Natural disaster clean-up at Cliff Drive and Leura Cascades a major project for Council

21 Aug 2020

The natural disaster in February that closed Cliff Drive and Leura Cascades has left a complicated and expensive clean-up for Blue Mountains City Council.

A landslip on slopes above Cliff Drive, caused by flash flooding from a one-in-50-year rainfall event, resulted in extensive damage to 5000sqm of land and the closure of roads and walking tracks in the area.

See map for current closures

Council is working with the relevant stakeholders from where the original landslip occurred, to ensure stabilisation of the area above Cliff Drive. The stabilisation of this area must be completed to ensure the landslip does not reoccur and Cliff Drive can be fully reopened to the public.

Mayor Mark Greenhill said this major project was complicated by land tenure that includes private property, public land, as well as infrastructure owned by Endeavour Energy and Sydney Water. 

“Since February, Council has conducted detailed geotechnical investigations in the area to enable planning for remediation, conducted aerial surveys to monitor slope stability, completed a risk assessment for road rehabilitation and implemented a Traffic Management Plan,” Mayor Greenhill said.

“Council is now investigating potential options to enable a safe partial reopening of Leura Cascades and Chelmsford Drive as well as longer-term remediation options for the stabilisation of the entire slope.”

While the stabilisation and remediation costs associated with the landslip are still to be confirmed the clean-up is estimated to cost over $500,000. Natural Disaster Funding will cover clean-up and slope stabilisation works but not improvements to reduce the impact of possible future landslides. Council’s insurance will cover the majority of clean up and repairs to the Leura Cascades Picnic Area.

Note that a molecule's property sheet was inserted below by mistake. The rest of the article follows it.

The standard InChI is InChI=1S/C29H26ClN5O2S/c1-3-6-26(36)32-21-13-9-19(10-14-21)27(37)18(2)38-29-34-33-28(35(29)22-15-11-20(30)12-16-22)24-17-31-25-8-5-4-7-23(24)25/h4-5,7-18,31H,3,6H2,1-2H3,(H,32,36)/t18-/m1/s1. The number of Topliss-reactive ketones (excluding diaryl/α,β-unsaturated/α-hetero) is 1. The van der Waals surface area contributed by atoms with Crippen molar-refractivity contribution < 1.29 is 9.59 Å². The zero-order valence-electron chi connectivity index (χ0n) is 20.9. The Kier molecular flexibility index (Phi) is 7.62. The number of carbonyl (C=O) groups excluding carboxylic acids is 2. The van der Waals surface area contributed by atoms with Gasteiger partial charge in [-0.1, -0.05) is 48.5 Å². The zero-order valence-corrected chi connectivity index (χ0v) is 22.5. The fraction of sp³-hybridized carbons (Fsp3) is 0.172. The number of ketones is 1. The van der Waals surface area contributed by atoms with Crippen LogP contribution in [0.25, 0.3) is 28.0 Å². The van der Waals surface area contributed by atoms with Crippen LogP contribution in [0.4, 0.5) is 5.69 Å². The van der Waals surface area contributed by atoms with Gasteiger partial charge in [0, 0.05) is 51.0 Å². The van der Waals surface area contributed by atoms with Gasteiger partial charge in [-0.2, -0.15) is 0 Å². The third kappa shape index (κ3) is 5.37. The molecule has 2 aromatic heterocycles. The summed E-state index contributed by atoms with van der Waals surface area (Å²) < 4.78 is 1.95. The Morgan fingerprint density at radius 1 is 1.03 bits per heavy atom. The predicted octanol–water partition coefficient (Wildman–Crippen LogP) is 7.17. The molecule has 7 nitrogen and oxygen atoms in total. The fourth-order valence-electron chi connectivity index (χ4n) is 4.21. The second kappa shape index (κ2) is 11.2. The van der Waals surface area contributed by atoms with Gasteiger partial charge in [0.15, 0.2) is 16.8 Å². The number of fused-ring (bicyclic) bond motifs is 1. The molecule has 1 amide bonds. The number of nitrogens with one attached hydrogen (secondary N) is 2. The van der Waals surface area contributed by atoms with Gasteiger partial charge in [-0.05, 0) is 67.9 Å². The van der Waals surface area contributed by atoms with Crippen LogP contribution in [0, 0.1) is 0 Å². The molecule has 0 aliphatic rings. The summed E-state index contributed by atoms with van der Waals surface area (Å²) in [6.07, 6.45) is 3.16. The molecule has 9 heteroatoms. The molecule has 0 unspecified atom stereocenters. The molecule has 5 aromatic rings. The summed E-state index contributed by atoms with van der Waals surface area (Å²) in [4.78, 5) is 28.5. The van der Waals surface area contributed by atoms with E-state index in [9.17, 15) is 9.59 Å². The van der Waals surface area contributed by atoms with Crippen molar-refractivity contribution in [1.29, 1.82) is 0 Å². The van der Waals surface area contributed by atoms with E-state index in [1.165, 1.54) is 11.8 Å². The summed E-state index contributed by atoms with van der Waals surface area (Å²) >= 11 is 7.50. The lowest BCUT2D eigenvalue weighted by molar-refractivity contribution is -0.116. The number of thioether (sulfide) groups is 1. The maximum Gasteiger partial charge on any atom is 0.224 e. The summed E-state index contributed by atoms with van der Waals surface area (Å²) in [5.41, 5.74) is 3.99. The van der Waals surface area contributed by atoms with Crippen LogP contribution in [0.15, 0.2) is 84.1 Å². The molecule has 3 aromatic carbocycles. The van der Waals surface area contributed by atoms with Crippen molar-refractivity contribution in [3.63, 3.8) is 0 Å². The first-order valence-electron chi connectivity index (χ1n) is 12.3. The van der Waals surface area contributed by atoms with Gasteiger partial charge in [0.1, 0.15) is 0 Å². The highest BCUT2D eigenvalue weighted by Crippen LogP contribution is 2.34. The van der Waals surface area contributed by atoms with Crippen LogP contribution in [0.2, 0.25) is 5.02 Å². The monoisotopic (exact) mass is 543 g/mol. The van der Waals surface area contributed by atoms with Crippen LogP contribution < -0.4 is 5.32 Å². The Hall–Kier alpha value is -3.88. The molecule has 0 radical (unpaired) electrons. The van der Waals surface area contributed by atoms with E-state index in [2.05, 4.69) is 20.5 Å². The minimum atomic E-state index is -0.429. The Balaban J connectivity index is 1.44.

“Council has allocated $3 million in its assets works program for 2020-2021, to replace the culvert at Cliff Drive that was also impacted during the natural disaster,” Mayor Greenhill said. 

“Design work on the renewal of the culvert has commenced and it is anticipated construction on the culvert will commence in 2020/21.

“I urge Blue Mountains residents, who love this popular area, to be patient. Council is keen to have this area reopened as soon as possible, but it is complicated.”

Council responded to more than a dozen significant landslip events across the City, following the flooding that occurred 7 to 9 February. Council also received hundreds of calls for assistance from residents after private infrastructure was unable to cope with the unprecedented deluge.

Council’s Charles Darwin Walk, another popular visitor area impacted by the flash floods, also has a large clean-up bill.

Meanwhile, the summer bushfires caused more than $1 million worth of damage to reserves in the upper Blue Mountains – at Blackheath, Mount Victoria and Mount York.  

For more information on this major remediation project at Cliff Drive and Leura Cascades go to:

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